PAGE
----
By DANIEL TAUB
Susan Goldsberry, a single mother of four and a sheet metal worker from Burbank, believes that the state's repeal of the daily overtime law could mean financial disaster for her family.
"If they cancel the eight-hour overtime pay, I have really no recourse and no way to change things to get anything saved for the future," Goldsberry said. "That's like my savings account."
But for Joseph Barnum, a Monterey Park machinist, the change means that he can shuffle his work hours for personal reasons without losing any pay.
"If I wanted to take a day off Friday, I would work 10 hours a day for four days," Barnum said. "Sometimes I need to go to a doctor or a dentist, so I take time off that day. So I work 10 hours (another day) to make it up."
The two arguments typified last week's debate that followed the state Industrial Welfare Commission's decision to scrap a 79-year-old law requiring employers to pay hourly workers time-and-half for more than eight hours worked in a day.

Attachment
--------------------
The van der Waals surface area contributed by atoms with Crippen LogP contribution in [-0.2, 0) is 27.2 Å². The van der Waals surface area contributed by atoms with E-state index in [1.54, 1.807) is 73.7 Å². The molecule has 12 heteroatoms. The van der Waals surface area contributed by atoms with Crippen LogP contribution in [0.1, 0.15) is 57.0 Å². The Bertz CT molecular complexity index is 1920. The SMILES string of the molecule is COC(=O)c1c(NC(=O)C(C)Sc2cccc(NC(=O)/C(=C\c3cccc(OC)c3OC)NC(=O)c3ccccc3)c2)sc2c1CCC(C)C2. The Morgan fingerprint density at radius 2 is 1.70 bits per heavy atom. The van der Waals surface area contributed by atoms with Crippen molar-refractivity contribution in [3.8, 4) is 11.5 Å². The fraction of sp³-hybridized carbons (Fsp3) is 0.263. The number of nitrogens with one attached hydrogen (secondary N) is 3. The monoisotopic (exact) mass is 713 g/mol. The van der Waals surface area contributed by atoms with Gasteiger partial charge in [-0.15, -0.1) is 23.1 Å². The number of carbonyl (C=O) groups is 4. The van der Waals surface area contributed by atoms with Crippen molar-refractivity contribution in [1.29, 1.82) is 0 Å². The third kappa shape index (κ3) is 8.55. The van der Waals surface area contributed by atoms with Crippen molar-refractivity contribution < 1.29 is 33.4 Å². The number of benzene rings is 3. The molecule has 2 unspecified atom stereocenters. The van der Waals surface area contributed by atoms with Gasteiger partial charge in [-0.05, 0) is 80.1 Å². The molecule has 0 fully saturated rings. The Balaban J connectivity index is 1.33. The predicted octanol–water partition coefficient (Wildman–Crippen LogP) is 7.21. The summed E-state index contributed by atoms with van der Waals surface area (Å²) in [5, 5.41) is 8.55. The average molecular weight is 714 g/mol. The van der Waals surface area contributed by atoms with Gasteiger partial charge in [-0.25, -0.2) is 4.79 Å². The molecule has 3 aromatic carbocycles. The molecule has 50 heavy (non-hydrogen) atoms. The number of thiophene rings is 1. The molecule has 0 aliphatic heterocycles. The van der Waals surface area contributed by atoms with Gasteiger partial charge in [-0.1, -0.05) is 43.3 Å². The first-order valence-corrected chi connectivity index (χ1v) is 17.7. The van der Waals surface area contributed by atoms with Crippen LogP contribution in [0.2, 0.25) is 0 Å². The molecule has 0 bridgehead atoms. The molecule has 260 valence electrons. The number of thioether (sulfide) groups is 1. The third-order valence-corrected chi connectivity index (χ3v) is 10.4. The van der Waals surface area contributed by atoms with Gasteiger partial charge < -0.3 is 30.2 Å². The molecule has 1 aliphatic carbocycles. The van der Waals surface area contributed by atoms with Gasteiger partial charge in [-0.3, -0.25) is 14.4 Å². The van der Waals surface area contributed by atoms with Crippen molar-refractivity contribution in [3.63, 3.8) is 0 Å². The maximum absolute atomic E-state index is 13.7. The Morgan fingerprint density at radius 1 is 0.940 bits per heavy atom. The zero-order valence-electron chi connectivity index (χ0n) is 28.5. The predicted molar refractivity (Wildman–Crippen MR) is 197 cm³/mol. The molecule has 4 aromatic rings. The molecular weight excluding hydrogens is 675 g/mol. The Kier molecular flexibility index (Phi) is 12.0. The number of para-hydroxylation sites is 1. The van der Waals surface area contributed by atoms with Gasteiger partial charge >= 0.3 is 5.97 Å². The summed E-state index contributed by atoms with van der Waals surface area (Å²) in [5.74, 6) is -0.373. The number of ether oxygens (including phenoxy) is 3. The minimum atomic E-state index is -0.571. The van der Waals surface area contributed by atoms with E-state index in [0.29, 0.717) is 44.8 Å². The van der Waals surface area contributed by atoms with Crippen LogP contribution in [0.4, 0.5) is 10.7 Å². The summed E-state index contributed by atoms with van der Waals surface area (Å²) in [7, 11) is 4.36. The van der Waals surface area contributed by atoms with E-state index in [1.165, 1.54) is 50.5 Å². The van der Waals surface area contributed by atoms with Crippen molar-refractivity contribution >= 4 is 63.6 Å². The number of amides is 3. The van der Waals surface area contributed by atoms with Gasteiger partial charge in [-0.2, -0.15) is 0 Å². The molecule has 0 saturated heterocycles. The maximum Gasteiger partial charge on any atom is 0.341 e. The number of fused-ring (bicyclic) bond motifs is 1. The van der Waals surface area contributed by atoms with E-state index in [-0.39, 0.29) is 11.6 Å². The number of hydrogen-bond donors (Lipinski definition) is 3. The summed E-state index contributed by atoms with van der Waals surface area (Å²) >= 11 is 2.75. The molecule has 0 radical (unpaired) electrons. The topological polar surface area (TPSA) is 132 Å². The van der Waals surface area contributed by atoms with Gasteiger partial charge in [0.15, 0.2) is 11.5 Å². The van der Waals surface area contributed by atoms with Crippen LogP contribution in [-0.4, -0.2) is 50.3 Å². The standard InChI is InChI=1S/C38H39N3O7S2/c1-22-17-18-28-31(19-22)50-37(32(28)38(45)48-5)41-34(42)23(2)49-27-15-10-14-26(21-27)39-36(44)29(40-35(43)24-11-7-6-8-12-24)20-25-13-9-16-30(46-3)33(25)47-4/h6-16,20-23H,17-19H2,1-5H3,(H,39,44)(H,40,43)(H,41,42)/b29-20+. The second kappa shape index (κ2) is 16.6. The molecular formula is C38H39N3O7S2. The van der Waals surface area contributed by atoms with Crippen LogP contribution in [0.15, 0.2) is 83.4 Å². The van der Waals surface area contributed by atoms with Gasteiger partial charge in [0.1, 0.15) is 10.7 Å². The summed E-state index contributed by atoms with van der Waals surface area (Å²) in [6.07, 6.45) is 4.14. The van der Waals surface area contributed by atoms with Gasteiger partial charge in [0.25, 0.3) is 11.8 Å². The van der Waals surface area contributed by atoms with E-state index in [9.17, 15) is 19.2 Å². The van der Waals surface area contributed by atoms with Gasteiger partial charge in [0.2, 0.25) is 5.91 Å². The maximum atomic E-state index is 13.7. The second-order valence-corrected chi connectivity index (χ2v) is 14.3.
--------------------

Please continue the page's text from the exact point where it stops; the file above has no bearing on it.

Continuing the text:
Although employees still earn overtime pay if they work more than 40 hours in a week, they would receive only normal hourly pay even if they work 12 or more hours in a day.
Business groups argued that the new flexibility would be good for employers and workers that workers could take time off for personal reasons and then make up the hours later.
"Employees are frequently asking employers to rearrange their work schedule," said Willie Washington, director of human resources for the California Manufacturers Association. "We can't do any of those things under the current law without either breaking the law or having to pay overtime to compensate the employee."
But the CMA and other groups said there was a more important reason to bring California's overtime laws in line with 47 other states and the federal government: So that the state's businesses can remain competitive.
In other states, Washington said, factories operating around-the-clock can have employees work 12-hour days necessitating only one shift change during the day, as opposed to three in California.
Factories with only one shift change have higher productivity, Washington said, because there is greater continuity in production, less time wasted when workers pass on production information to the next shift's workers, and fewer parking hassles as one shift leaves and another arrives.
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